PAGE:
We are not supposed to hate.

As a child, I was taught never to hate someone, as it thus revealed my lack of compassion and understanding for those who might need a  helping hand. 

I was taught hating someone would only turn my own soul dark, as I chose to wallow in the darkness of an emotion that robs all reason. 

I was told that hate would never get me anywhere. It would reveal a gaping hole in my own soul, a festering cancer that could devour me whole. 

Knowing all this to be wise, I now struggle with a personal decision. I accept this fault as one of my own making, and also accept the consequences. 

There will forevermore reside within me a lasting disdain for those who have chosen a specific path, taken hold of an ideal, and follow those who walk a path of misery inflicted upon others. 

The people who see COVID-19 as no big deal, a “hoax”, nothing more than a bad cold.

Those who still insist on making ignorant comparisons with other ailments. Ones who bellow about their “Constitutional rights” in refusing to wear a simple mask, go without their favorite restaurant for a few months, demand life return to usual as quickly as possible despite the mounting toll of the deathly ill and bodies being shipped out of hospitals, elderly care facilities and living rooms across America. Political cretins who seem Hell-bent on turning a population into a mortuary. 

There can be nothing but contempt for these individuals, especially for those who lead their packs. The politicians, the cable talk show mules, the social media trolls and their ilk. They are all, now and forever more, the true deplorables of an America that used to, at the very least, seek to present itself as compassionate toward fellow men and women. 

It is the death of one man, one wonderful soul, that has set me on a course I do not believe I will ever be able, nor willing, to deviate from. 

Ken Lee is an old and trusted friend. We met and spent our days (and nights) bonding over University of Miami (FL) baseball. I was a radio, then television sports reporter, and for a time enjoyed the culmination of a childhood dream calling those games on local radio. They were some of the best days of my life, thanks in large part to people such as Ken. He was part of the UM Sports Information Department, working baseball and football. The man truly lived to enjoy life, and he was a heart and soul of that program. We shared so many laughs in those press boxes over the years, so many memories that to this day produce smiles and a lot of laughs. 

As with so many things in life, the years had us in different directions. We had not talked in a long time. Then, his mother passed away earlier this year. I did not hesitate, picking up the phone and dialing his number. The Ken Lee I always knew was right there on the other end, a man of profound positivity. In this instance, it was true courage, revealing a man of steadfast character. We talked for almost an hour, and when I clicked out, there was a wonderful feeling of reconnection with not only a friend, but a part of my life that had started to gather dust.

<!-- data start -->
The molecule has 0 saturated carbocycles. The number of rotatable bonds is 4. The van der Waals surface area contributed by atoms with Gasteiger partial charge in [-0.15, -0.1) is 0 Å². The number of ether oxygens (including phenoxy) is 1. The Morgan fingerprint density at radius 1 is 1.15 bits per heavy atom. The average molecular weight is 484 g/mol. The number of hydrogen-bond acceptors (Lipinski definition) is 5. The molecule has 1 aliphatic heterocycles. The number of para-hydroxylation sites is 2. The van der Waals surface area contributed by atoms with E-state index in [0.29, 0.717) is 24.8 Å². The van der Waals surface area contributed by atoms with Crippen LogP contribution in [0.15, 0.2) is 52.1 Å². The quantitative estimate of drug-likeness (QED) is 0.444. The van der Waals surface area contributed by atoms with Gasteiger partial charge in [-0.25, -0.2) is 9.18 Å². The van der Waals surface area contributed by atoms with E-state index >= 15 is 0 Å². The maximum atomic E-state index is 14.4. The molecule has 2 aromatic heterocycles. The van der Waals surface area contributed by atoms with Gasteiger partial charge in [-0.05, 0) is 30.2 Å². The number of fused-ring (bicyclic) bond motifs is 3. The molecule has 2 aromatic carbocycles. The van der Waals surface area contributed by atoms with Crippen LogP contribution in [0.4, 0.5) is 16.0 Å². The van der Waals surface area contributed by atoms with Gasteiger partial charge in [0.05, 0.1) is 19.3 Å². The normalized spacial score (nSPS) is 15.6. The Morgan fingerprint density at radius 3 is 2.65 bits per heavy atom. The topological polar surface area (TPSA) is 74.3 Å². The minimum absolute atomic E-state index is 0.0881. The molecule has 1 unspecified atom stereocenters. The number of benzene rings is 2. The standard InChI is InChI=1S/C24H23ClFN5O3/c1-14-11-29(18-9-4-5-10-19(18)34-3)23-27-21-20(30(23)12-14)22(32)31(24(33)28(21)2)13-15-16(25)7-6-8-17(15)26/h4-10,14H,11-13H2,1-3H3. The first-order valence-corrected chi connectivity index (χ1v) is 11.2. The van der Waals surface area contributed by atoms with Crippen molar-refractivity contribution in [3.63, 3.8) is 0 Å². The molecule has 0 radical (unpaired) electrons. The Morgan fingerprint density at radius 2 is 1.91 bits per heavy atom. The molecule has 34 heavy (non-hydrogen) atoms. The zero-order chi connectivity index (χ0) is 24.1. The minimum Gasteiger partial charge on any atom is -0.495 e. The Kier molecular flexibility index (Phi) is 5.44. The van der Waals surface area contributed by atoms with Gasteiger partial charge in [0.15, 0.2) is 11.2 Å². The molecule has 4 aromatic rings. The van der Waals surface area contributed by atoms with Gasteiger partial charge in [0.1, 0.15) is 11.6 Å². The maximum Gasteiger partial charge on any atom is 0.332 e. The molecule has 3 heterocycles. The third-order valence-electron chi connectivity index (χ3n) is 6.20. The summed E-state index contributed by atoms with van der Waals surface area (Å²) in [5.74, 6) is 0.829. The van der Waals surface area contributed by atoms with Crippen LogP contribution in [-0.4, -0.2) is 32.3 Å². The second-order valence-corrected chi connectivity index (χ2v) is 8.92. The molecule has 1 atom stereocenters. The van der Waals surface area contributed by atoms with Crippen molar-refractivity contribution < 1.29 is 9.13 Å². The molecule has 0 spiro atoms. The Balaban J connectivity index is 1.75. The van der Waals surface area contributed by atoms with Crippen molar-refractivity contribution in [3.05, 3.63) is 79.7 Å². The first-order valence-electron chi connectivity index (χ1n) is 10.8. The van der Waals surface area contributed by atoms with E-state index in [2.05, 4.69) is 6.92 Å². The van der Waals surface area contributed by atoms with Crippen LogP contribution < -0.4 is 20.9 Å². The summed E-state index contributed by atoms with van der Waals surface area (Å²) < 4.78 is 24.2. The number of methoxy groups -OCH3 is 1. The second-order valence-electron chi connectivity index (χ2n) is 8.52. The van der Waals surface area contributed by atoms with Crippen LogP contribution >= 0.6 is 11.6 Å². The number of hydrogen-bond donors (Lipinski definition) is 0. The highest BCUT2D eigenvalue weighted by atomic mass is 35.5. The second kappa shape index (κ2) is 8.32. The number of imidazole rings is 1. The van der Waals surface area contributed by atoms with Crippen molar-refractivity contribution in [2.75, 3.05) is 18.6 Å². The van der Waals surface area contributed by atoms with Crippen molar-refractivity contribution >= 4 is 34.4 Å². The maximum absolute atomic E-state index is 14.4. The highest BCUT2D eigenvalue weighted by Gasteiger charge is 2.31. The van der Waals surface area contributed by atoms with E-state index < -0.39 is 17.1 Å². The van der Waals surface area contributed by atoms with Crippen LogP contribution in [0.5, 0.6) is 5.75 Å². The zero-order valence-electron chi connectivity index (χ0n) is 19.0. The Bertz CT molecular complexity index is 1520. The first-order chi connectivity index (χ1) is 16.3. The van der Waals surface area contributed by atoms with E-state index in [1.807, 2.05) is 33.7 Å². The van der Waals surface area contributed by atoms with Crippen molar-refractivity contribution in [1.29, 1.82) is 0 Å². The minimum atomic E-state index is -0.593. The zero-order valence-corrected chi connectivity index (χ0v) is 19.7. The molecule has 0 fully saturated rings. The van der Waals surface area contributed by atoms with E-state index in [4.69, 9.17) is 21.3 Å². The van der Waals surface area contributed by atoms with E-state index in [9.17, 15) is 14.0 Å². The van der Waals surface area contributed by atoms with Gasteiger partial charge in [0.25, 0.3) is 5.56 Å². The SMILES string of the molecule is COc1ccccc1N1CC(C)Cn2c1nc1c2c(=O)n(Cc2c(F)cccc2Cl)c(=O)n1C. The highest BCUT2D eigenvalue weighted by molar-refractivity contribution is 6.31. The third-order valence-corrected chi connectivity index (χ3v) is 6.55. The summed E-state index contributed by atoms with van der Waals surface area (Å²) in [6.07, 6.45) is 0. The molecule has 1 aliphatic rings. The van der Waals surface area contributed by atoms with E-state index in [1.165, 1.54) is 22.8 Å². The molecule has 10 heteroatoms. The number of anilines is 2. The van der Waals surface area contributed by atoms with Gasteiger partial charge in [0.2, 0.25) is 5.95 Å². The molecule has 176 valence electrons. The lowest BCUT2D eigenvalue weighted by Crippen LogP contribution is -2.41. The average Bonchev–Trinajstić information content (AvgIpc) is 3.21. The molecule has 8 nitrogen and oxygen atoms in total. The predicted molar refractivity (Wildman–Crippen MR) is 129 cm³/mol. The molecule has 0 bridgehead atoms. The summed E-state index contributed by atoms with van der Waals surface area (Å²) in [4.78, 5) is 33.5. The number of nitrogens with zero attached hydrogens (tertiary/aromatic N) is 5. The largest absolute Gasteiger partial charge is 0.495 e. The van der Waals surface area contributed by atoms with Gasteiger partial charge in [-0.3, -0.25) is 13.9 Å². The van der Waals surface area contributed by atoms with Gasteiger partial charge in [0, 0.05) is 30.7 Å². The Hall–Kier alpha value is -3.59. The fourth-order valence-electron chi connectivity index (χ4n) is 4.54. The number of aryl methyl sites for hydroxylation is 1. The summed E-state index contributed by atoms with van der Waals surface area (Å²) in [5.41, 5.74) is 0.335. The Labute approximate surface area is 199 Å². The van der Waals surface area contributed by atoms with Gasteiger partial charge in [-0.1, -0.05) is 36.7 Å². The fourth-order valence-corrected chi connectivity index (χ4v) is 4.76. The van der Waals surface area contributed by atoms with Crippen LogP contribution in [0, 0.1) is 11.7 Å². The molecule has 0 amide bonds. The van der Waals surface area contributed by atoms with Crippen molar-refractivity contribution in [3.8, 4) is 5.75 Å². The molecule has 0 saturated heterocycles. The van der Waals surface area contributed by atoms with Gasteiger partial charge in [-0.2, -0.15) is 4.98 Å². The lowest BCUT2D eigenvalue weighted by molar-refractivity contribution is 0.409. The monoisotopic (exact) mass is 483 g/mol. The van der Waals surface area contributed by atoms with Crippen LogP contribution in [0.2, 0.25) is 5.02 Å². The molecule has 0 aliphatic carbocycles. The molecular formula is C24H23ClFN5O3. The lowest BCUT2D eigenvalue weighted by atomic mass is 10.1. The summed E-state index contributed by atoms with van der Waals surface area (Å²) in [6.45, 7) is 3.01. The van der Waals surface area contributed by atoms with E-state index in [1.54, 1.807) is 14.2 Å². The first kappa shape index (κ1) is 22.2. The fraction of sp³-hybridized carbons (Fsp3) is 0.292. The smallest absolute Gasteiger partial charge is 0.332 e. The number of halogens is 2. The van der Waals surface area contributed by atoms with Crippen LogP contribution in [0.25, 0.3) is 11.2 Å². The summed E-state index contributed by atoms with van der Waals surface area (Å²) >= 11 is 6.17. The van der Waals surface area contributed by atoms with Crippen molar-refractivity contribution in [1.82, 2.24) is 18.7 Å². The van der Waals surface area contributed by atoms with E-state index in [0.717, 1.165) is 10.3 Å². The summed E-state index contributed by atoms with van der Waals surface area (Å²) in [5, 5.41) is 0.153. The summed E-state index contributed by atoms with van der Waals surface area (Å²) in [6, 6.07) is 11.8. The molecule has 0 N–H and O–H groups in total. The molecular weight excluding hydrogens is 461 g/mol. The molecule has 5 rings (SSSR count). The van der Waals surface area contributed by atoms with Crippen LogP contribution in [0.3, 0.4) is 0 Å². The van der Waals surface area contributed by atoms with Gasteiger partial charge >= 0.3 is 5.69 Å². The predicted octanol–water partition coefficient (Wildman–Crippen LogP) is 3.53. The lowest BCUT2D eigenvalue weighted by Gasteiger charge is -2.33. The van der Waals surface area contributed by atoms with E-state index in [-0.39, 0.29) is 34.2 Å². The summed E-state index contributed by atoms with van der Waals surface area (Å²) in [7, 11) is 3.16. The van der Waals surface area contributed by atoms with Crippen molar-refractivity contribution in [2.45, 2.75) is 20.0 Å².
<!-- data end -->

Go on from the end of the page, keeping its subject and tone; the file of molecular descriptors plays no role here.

Today came news that Ken had lost his father. As we were not in constant communication, I had no idea Richard was ill. While the passing of ones we know comes with sadness, this departure of a wonderful man I had met and spoken with many times in years past came with the brutal reality of our times. 

Richard Lee died of complications from COVID-19. His passing added yet another number to the souls of fathers, mothers, grandparents, sons and daughters that have fallen from this insidious virus. 

Ken, and I do love him for this, has managed to live his adult life without social media. Hard to believe, isn’t it? So his wife, Rhona, took to her Facebook account and shared with everyone the farewell written by Ken. 


I cried when I heard the news of his father’s passing. Then, I read Ken’s words. 

No more tears. 

I grieve with my friend, his wife, and his entire family. I share the grief of a wide range of friends and colleagues who will gather by his side, in person and in spirit. 

I will remember his words, seared into my soul.

“He was my father and he’s never coming back”.

Like so many others, I live with the numbing fear that I will lose my elderly parents to COVID-19. I keep daily tabs on them, talk to them, experience the rise and fall of emotions every time I hear that the community they live in has another individual test positive. I toss and turn with nightmares driven by not just the pandemic, but by those who so casually and easily dismiss the suffering and death all around us. 

No longer will I excuse their indifference. No more can I grant them clemency for their rhetoric, propaganda, disinformation, misinformation, lack of action or cultish belief in mantras such as “it will one day just disappear” or “watch, it will all be gone by Election Day”.

There is no greater depth of contempt I hold these people in, and it won’t just fade away. 

I am not exceptionally proud to note my distaste, but I certainly won’t apologize for it. 

Once, I had the ability to excuse such ignorance and mental incapacity to understand we are, like it or not, without question, in this all together. Those who fail to grasp that are assisting in the agony and death that surrounds us. 

Once, I had the power to forgive.

No more.  

That, like the lives of good people who have been taken from us too soon, assisted by the addled-minded decisions of these people, is also, never coming back. 

Hold your loved one tight. Tell them you love them.

One day, it is they who will just disappear. Leaving us to decide how we will handle the actions and reactions of those around us. 

For me, there is no choice.

Now, you decide.